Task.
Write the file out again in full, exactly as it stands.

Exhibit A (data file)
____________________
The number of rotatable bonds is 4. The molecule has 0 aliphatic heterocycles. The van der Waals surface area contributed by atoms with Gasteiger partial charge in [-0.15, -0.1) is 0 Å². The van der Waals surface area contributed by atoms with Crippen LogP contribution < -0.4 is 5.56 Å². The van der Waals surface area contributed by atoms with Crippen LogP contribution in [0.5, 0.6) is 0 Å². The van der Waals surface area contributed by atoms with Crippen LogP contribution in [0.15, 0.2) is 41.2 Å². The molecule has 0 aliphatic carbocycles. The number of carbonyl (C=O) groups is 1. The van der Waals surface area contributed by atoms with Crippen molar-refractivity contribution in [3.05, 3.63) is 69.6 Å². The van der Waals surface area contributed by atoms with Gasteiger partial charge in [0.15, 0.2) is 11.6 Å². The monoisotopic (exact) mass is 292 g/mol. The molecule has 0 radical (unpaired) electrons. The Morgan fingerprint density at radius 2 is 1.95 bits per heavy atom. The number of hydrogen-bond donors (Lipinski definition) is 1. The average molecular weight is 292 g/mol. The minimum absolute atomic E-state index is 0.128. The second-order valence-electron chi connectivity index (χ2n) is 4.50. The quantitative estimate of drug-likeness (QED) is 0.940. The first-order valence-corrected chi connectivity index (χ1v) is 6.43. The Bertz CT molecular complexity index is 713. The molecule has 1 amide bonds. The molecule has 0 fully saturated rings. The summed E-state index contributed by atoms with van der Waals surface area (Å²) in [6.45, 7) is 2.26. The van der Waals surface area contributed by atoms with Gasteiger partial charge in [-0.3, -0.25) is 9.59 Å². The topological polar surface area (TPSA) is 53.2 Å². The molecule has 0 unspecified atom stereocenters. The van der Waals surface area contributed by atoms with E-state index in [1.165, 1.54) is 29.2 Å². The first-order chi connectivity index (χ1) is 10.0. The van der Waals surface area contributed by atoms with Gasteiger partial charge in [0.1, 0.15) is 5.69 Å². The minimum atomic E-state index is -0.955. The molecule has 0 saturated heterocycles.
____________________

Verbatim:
The number of rotatable bonds is 4. The molecule has 0 aliphatic heterocycles. The van der Waals surface area contributed by atoms with Gasteiger partial charge in [-0.15, -0.1) is 0 Å². The van der Waals surface area contributed by atoms with Crippen LogP contribution < -0.4 is 5.56 Å². The van der Waals surface area contributed by atoms with Crippen LogP contribution in [0.5, 0.6) is 0 Å². The van der Waals surface area contributed by atoms with Crippen LogP contribution in [0.15, 0.2) is 41.2 Å². The molecule has 0 aliphatic carbocycles. The number of carbonyl (C=O) groups is 1. The van der Waals surface area contributed by atoms with Crippen molar-refractivity contribution in [3.05, 3.63) is 69.6 Å². The van der Waals surface area contributed by atoms with Gasteiger partial charge in [0.15, 0.2) is 11.6 Å². The monoisotopic (exact) mass is 292 g/mol. The molecule has 0 radical (unpaired) electrons. The Morgan fingerprint density at radius 2 is 1.95 bits per heavy atom. The number of hydrogen-bond donors (Lipinski definition) is 1. The average molecular weight is 292 g/mol. The minimum absolute atomic E-state index is 0.128. The second-order valence-electron chi connectivity index (χ2n) is 4.50. The quantitative estimate of drug-likeness (QED) is 0.940. The first-order valence-corrected chi connectivity index (χ1v) is 6.43. The Bertz CT molecular complexity index is 713. The molecule has 1 amide bonds. The molecule has 0 fully saturated rings. The summed E-state index contributed by atoms with van der Waals surface area (Å²) in [6.45, 7) is 2.26. The van der Waals surface area contributed by atoms with Gasteiger partial charge in [-0.3, -0.25) is 9.59 Å². The topological polar surface area (TPSA) is 53.2 Å². The molecule has 0 unspecified atom stereocenters. The van der Waals surface area contributed by atoms with E-state index in [1.165, 1.54) is 29.2 Å². The first-order chi connectivity index (χ1) is 10.0. The van der Waals surface area contributed by atoms with Gasteiger partial charge in [0.1, 0.15) is 5.69 Å². The minimum atomic E-state index is -0.955. The molecule has 0 saturated heterocycles.